The following Corporate Crime practice note provides comprehensive and up to date legal information covering:
If a person has a malicious intent towards X and, in carrying out that intent, injures Y, he is guilty of an offence. So, if D shoots at A with intent to kill him but kills B by mistake it is murder; the mistake as to the identity of the victim is irrelevant as D intended to kill a person and did kill someone. In Latimer where the defendant struck someone with his belt but wounded another, the court held that the defendant was rightly convicted of an offence under section 20 of the Offences Against the Person Act 1861 (OATPA 1861).
In A—G Ref (No 3 of 1994) the defendant stabbed a woman who was pregnant. As a result of the stabbing, the woman gave birth to a premature child who later died from a lung condition due to the premature birth. The court acknowledged the existence of the principle but refused to extend it to the circumstances in question as it would have required malice to be transferred twice; from the victim mother to the foetus and from the foetus to the child.
The harm done must be of the same kind as
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When restructuring is considered rather than formal insolvency proceedings (see Practice Note: Benefits of restructuring over formal proceedings) the company may want to ensure that relevant creditors quickly enter a standstill agreement to gain some breathing space to consider a restructuring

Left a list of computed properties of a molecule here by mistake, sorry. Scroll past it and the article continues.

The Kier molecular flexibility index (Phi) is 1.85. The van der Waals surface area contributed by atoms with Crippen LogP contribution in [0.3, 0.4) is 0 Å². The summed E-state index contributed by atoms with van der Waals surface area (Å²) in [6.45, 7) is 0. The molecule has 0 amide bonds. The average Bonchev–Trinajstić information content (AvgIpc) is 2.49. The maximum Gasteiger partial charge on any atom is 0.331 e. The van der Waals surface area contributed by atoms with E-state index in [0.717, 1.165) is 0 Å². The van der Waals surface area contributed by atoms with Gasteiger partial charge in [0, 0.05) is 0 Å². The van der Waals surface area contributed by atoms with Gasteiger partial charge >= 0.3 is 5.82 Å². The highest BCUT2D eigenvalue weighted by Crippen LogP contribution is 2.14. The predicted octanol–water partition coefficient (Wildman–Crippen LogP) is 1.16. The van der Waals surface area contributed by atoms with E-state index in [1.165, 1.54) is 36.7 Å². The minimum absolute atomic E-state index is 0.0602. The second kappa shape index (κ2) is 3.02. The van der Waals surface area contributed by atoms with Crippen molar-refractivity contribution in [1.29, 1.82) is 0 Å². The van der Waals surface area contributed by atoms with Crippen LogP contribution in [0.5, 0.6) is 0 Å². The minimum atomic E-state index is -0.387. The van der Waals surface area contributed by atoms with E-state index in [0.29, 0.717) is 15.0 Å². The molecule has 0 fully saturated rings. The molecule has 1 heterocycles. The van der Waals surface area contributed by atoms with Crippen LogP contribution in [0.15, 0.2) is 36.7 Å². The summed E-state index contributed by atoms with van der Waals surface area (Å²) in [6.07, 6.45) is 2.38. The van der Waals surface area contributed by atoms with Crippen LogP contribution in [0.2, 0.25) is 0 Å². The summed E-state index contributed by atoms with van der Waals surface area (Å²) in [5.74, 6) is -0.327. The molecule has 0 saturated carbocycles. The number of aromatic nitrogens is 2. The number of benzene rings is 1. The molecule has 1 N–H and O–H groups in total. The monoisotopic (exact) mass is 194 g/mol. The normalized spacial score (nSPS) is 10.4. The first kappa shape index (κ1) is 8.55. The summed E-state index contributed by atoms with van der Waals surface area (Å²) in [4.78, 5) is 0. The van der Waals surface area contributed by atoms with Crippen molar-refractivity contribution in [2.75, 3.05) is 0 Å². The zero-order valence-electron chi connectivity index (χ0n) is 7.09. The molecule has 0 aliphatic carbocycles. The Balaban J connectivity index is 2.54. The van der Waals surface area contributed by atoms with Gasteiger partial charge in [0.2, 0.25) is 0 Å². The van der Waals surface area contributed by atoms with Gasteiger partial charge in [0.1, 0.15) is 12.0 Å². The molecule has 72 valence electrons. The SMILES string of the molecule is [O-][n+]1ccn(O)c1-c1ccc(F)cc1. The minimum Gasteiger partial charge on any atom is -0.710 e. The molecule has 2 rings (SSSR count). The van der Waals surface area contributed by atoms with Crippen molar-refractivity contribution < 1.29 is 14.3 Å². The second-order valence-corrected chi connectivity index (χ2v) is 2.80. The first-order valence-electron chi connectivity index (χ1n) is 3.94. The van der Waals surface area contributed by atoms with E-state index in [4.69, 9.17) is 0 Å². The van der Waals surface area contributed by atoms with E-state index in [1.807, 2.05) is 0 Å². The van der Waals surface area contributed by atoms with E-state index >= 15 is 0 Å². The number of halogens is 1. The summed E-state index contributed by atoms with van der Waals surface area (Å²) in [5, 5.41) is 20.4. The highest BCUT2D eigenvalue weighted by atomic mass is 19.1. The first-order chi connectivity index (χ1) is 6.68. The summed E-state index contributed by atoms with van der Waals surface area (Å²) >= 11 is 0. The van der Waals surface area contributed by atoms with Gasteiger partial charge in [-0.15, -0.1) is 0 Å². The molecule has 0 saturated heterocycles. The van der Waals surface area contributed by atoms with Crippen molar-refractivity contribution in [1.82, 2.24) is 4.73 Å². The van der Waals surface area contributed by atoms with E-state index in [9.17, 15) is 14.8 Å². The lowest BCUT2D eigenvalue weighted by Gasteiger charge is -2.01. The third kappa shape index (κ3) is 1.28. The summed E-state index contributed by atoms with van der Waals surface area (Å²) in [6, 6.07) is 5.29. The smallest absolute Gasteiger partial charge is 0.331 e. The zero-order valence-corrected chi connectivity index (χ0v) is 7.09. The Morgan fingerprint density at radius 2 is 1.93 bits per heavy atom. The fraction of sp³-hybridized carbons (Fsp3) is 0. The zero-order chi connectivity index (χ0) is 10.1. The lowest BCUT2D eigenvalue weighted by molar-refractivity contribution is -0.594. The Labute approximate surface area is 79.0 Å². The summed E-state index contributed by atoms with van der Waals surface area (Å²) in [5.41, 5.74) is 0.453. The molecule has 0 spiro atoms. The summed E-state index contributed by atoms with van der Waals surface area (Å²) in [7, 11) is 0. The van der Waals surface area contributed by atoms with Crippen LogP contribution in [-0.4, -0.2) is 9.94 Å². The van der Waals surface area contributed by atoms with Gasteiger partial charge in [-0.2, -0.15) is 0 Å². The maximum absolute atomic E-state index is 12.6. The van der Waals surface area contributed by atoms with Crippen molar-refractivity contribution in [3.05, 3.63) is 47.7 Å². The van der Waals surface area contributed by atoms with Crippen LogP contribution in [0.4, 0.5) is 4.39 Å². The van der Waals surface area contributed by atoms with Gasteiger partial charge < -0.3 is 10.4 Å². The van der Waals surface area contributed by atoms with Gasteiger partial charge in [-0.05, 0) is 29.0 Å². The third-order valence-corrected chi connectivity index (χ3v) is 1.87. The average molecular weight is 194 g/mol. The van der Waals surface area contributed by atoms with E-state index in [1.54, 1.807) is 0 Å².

The Financial Conduct Authority Handbook (FCA Handbook) includes sourcebooks to regulate the conduct of business by a regulated firm relevant to insurers: the Conduct of Business Sourcebook (COBS) and the Insurance Conduct of Business Sourcebook (ICOBS). This Practice Note considers how these
Case number [insert number][In the principal registryORIn the [insert court location] FAMILY court]Sitting at [insert place]Notice of actingBetween[insert petitioner name]Petitionerand[insert respondent name]RespondentTake notice that we [insert name of firm] have been appointed to act as the
This Practice Note considers the legal concept of mistake in contract law. It examines common mistake, mutual mistake, unilateral mistake, mistake as to identity and mistake as to the document signed (non est factum). It also considers the impact of each of these types of mistake on the contract and
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